"And that’s when Eric Krieg, who was working at BP at the time, vehemently disagreed. The name he used was Buzzcut. I didn’t know it then, but (that was Krieg),'" Hein said.

"You see (threats) on Facebook all the time now and we’ve almost come to accept it as commonplace," he said.

Lawsuit, grudges fueled bombing

According to court documents, Krieg said the first victim was a Schererville attorney who represented a client who filed a lawsuit against him. Krieg was sued in 2013 because of statements he made on his blog about Aaron McDermott, Mayor Thomas McDermott Jr.'s brother, being arrested.

Krieg filed bankruptcy in response to the suit, however Aaron McDermott's attorney said the lawsuit could not be discharged with bankruptcy and Krieg agreed to settle the lawsuit by paying Aaron McDermott $45,000 and posting an apology on his blog.   

"In retaliation for the filing and settling of this lawsuit and other grudges I held, I devised a plan to construct and mail a pipe bomb that I hoped and believed would kill or injure Victim 1," Krieg's plea agreement said. "I constructed this pipe bomb and knew that it contained explosives and items that would produce shrapnel. The pipe bomb was constructed in the Northern District of Indiana. The pipe bomb was not registered in the National Firearms Registration and Transfer Record."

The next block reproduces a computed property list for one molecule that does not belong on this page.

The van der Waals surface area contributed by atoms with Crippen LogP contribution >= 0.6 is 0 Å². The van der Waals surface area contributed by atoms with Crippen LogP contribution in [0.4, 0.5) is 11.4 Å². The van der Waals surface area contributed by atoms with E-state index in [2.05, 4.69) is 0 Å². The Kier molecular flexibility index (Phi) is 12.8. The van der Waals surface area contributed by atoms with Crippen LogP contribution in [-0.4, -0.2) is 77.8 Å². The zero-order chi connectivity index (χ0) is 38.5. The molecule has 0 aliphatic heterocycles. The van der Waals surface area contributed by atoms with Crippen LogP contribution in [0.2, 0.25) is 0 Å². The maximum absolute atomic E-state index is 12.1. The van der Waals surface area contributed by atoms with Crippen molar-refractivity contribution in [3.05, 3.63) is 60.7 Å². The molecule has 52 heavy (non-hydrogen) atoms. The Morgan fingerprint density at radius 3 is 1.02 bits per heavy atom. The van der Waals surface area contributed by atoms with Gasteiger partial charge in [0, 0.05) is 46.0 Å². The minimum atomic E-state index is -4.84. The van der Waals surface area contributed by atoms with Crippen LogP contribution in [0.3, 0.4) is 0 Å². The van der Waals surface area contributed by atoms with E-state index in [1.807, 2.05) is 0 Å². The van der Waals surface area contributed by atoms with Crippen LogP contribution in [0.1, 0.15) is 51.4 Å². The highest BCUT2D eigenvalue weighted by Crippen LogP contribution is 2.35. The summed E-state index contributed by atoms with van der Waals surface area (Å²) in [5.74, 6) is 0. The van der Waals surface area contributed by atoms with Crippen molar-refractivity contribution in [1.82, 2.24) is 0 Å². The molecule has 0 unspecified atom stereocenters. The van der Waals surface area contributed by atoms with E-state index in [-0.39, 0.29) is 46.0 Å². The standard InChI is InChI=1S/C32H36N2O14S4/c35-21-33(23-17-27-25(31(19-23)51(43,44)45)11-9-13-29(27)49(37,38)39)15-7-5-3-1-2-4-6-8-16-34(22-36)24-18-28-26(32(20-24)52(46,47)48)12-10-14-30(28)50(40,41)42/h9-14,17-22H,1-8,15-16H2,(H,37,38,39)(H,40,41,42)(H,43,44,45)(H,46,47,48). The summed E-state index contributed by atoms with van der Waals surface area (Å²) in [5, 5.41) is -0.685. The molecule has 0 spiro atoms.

Hein said he hopes Krieg, who is 46, "never sees the light of day again." 

Hein said he is still involved with the local political scene, but posts far less online. 

"It didn't really change what I do at the core. That will never change, but social media, it's just a waste of time, and I see I can do far more good just by staying off the computer," Hein said. 

Who is Eric Krieg?

In 2012, Krieg butted heads with George Van Til for the position of Lake County surveyor as a Republican candidate and also ran for County Council a couple of times.

Krieg is also known for several political scuffles over the years, including his heavy criticism of the Lake County surveyor over handling of drainage projects and the Hammond mayor's campaign spending.

Trial delays

In December 2017, Krieg pleaded not guilty to making and mailing the explosive devices and threatening note but instead requested a delay in April for his federal trial slated at the time to start in May. 

U.S. District Judge Joseph Van Bokkelen agreed to give Krieg and his defense attorney, Kevin Milner, several more months to prepare for a jury trial, which was scheduled to begin the week of Nov. 5.

Assistant U.S. Attorney Jennifer Chang opposed the defense's request as an unreasonable delay, arguing that the injured postal worker was pregnant at the time and has undergone both emotional and physical distress.

Chang also argued the person who Krieg intended as the target of the bomb also has gone through months of stress and the victim's family had planned their schedules around the original May trial setting and wanted the trial to proceed speedily. 

In October, the U.S. attorney's office announced the jury trial had been reset for June 2019. Krieg asked in federal court for the trial to be delayed again to give his attorney time to prepare. 

Krieg's plea hearing will happen "in the near future," according to the U.S. attorney's office.

Who is Eric Krieg? The East Chicago post office bombing suspect in the pages of The Times

0
0
0
1
0

Northlake County Reporter

Lauren covers North Lake County government, breaking news, crime and environmental issues for The Times. She previously worked at The Herald-News in Joliet. She holds a master’s degree in Public Affairs Reporting.